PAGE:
Artist behind Serpentine temporary pavilion tried to ’embrace British climate’

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This year’s temporary structure is inspired by a tree.

The Serpentine has unveiled this year’s temporary pavilion – a structure inspired by a tree.

Diebedo Francis Kere, an architect originally from Burkina Faso, in west Africa, designed the 2017 structure on the Serpentine grounds.

He was “inspired by the tree that serves as a central meeting point for life” in the village of Gando, where he was born.

Serpentine Gallery Pavilion 2017
(from left) Deputy mayor for Culture and the Creative Industries Justine Simmons, artistic director at the Serpentine Galleries Hans Ulrich Obist, Francis Kere and Serpentine Galleries chief executive Yana Peel stands in front of Kere’s gallery design (PA)

When it rains, water on the roof drains into a waterfall effect and can be used later to irrigate nearby parkland.

The architect, the 17th to design a temporary pavilion on the Serpentine’s grounds, has attempted to embrace “the British climate, creating a structure that engages with the ever-changing London weather”.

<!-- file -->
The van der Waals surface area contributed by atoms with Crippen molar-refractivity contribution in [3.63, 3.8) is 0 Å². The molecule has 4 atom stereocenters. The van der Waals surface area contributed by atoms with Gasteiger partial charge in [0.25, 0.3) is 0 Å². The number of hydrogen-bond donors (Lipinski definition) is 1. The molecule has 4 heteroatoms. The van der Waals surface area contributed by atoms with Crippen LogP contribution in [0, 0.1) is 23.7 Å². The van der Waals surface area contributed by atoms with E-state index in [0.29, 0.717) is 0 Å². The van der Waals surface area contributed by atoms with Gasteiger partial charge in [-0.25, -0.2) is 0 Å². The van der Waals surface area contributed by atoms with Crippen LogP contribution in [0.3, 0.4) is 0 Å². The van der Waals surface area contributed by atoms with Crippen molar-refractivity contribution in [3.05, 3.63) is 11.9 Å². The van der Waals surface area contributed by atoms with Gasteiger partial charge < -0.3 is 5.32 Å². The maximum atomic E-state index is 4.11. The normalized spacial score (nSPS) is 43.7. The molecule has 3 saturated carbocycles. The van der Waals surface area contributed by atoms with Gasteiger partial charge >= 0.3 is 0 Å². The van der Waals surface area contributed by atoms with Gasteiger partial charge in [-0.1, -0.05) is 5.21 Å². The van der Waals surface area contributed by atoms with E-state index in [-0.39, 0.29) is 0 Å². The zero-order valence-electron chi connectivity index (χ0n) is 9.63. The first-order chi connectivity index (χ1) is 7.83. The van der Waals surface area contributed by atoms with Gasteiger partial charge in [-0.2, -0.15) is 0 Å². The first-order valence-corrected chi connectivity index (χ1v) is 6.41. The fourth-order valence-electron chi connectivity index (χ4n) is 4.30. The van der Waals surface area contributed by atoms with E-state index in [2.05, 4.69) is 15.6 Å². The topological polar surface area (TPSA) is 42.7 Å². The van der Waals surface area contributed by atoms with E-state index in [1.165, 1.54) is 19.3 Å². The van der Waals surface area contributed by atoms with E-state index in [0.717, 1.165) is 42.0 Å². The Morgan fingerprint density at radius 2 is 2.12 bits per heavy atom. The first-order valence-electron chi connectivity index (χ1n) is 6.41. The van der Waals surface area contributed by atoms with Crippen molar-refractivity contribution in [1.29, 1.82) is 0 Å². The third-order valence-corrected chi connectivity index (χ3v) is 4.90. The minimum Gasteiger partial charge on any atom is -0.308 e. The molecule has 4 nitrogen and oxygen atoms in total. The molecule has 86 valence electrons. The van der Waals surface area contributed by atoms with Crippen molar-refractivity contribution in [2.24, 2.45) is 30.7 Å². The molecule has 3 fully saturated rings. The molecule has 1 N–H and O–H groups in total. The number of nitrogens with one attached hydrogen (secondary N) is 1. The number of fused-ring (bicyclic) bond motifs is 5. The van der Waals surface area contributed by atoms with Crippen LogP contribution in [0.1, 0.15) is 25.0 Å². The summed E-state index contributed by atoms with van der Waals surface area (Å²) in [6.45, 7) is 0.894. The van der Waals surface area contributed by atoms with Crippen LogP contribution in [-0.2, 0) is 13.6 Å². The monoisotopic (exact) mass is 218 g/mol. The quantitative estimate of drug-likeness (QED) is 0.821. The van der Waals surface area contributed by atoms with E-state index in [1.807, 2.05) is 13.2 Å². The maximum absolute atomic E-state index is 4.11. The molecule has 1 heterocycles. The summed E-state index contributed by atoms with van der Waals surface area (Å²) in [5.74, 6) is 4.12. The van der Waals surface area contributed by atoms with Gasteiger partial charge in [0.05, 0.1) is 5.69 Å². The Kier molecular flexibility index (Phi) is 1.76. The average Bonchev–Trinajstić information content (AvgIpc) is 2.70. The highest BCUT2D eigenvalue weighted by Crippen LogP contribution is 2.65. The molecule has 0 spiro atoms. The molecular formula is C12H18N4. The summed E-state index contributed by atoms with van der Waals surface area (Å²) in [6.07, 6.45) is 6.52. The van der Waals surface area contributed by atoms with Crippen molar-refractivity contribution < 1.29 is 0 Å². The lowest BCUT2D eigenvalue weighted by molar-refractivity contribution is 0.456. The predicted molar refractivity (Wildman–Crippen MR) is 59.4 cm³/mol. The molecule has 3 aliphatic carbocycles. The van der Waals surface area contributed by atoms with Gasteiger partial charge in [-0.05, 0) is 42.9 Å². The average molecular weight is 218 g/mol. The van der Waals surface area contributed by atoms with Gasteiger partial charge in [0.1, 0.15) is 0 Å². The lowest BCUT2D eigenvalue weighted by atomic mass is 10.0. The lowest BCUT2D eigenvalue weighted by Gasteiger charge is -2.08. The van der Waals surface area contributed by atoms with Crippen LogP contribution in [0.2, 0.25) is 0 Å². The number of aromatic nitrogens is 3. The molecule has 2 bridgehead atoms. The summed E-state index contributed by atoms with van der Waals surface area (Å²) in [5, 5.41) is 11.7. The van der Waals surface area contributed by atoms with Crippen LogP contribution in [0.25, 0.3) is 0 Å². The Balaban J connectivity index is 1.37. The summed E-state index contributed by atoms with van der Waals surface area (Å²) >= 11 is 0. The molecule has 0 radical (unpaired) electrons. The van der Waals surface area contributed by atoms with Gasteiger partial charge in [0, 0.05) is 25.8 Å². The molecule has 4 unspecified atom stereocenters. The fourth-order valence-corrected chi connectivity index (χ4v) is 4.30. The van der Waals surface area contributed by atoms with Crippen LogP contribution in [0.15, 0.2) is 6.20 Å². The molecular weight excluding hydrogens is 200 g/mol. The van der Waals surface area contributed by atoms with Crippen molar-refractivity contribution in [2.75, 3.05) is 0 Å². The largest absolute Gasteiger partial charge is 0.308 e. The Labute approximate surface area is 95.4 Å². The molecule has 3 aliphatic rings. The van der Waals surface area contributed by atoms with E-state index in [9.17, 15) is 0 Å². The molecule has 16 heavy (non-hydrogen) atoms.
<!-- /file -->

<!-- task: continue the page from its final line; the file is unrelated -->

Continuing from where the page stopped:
Serpentine Gallery Pavilion 2017
The gallery design by Francis Kere during the press view of Serpentine Gallery Pavilion 2017 (PA)

“In Burkina Faso, I am accustomed to being confronted with climate and natural landscape as a harsh reality,” he said.

The Serpentine Pavilion serves as a cafe by day and a forum for entertainment, debate and learning at night and is open from June 23 to October 8.

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